Socket Programming in C# - Part 2

Multiple Sockets

Now lets say you have two sockets connecting to either two different servers or same server (which is perfectly valid) . One way is to create two different delegates and attach a different delegate to different BeginReceive function. What if you have 3 sockets or for that matter n sockets , this approach of creating multiple delegates does not fit well in such cases. So the solution should be to use only one delegate callback. But then the problem is how do we know what socket completed the operation.

Fortunately there is a better solution. If you look at the BeginReceive function again, the last parameter is a state is an object. You can pass anything here . And whatever you pass here will be passed back to you later as the part of parameter to the callback function. Actually this object will be passed to you later as a IAsyncResult.AsyncState. So when your callback gets called, you can use this information to identify the socket that completed the operation. Since you can pass any thing to this last parameter, we can pass a class object that contains as much information as we want. For example we can declare a class as follows:

public class CSocketPacket
{
    public System.Net.Sockets.Socket thisSocket;
    public byte[] dataBuffer = new byte[1024];
}

and call BeginReceive as follows:

CSocketPacket theSocPkt = new CSocketPacket ();
theSocPkt.thisSocket = m_socClient;
// now start to listen for any data...
m_asynResult = m_socClient.BeginReceive (theSocPkt.dataBuffer ,0,theSocPkt.dataBuffer.Length ,SocketFlags.None,pfnCallBack,theSocPkt);

and in the callback function we can get the data like this:

public void OnDataReceived(IAsyncResult asyn)
{
    try
    {
        CSocketPacket theSockId = (CSocketPacket)asyn.AsyncState ;
        //end receive...
        int iRx = 0 ;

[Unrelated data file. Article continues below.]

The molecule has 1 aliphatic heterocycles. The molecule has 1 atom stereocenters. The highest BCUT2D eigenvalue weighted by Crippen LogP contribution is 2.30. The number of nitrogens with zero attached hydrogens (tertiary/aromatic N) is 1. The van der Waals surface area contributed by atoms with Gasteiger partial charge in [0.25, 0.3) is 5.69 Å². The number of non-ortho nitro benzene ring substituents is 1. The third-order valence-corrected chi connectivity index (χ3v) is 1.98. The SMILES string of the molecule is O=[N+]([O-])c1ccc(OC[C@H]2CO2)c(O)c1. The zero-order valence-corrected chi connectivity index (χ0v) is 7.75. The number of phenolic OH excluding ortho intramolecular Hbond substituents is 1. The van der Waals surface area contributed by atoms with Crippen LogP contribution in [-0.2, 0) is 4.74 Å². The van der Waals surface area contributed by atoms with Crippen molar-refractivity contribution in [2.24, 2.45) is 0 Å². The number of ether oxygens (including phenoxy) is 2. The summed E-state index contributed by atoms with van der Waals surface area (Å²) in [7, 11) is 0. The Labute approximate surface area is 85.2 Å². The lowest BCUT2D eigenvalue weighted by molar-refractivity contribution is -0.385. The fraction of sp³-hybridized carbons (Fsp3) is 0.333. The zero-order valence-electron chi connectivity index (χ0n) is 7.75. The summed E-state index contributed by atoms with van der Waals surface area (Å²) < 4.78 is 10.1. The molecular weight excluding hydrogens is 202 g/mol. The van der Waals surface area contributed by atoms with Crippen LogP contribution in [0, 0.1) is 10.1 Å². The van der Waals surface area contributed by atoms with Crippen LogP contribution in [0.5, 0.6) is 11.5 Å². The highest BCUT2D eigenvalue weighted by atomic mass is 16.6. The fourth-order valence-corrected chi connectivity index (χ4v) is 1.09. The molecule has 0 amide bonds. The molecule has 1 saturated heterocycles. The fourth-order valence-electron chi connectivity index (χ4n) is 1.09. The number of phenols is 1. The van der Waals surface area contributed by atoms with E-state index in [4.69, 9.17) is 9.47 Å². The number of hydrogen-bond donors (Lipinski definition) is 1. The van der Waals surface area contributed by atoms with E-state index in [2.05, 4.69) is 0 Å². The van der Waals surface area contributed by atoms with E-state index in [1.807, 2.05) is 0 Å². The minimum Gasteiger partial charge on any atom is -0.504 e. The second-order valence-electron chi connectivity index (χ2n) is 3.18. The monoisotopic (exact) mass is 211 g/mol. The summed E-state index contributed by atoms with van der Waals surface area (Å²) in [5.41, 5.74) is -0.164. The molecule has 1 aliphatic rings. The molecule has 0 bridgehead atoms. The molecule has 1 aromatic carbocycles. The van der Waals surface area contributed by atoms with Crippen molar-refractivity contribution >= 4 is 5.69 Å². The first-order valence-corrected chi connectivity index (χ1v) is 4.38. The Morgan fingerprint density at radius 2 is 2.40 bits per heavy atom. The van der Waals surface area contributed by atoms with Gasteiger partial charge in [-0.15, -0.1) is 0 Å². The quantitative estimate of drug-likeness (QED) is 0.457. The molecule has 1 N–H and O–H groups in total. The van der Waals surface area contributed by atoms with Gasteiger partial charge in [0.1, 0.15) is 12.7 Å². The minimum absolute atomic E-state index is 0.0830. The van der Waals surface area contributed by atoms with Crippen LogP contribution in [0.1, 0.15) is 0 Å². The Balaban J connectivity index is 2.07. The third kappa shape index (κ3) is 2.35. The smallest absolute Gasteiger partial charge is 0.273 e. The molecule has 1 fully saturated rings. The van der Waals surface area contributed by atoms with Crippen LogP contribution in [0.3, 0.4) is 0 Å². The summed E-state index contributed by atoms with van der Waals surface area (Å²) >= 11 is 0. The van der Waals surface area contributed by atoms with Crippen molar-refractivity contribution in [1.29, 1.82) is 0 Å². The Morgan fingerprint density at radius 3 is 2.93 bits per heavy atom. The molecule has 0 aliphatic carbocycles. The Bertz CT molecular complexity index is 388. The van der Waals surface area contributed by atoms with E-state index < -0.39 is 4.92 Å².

iRx = theSockId.thisSocket.EndReceive (asyn);
        char[] chars = new char[iRx + 1];
        System.Text.Decoder d = System.Text.Encoding.UTF8.GetDecoder();
        int charLen = d.GetChars(theSockId.dataBuffer, 0, iRx, chars, 0);
        System.String szData = new System.String(chars);
        txtDataRx.Text = txtDataRx.Text + szData;
        WaitForData();
    }
    catch (ObjectDisposedException )
    {
        System.Diagnostics.Debugger.Log(0,"1","\nOnDataReceived: Socket has been closed\n");
    }
    catch(SocketException se)
    {
        MessageBox.Show (se.Message );
    }
}

To see the whole application download the code and you can see the code.

There is one thing which you may be wondering about. When you call BeginReceive, you have to pass a buffer and the number of bytes to receive. The question here is how big should the buffer be. Well, the answer is it depends. You can have a very small buffer size say, 10 bytes long and if there are 20 bytes ready to be read, then you would require 2 calls to receive the data. On the other hand if you specify the length as 1024 and you know you are always going to receive data in 10-byte chunks you are unnecessarily wasting memory. So the length depends upon your application.

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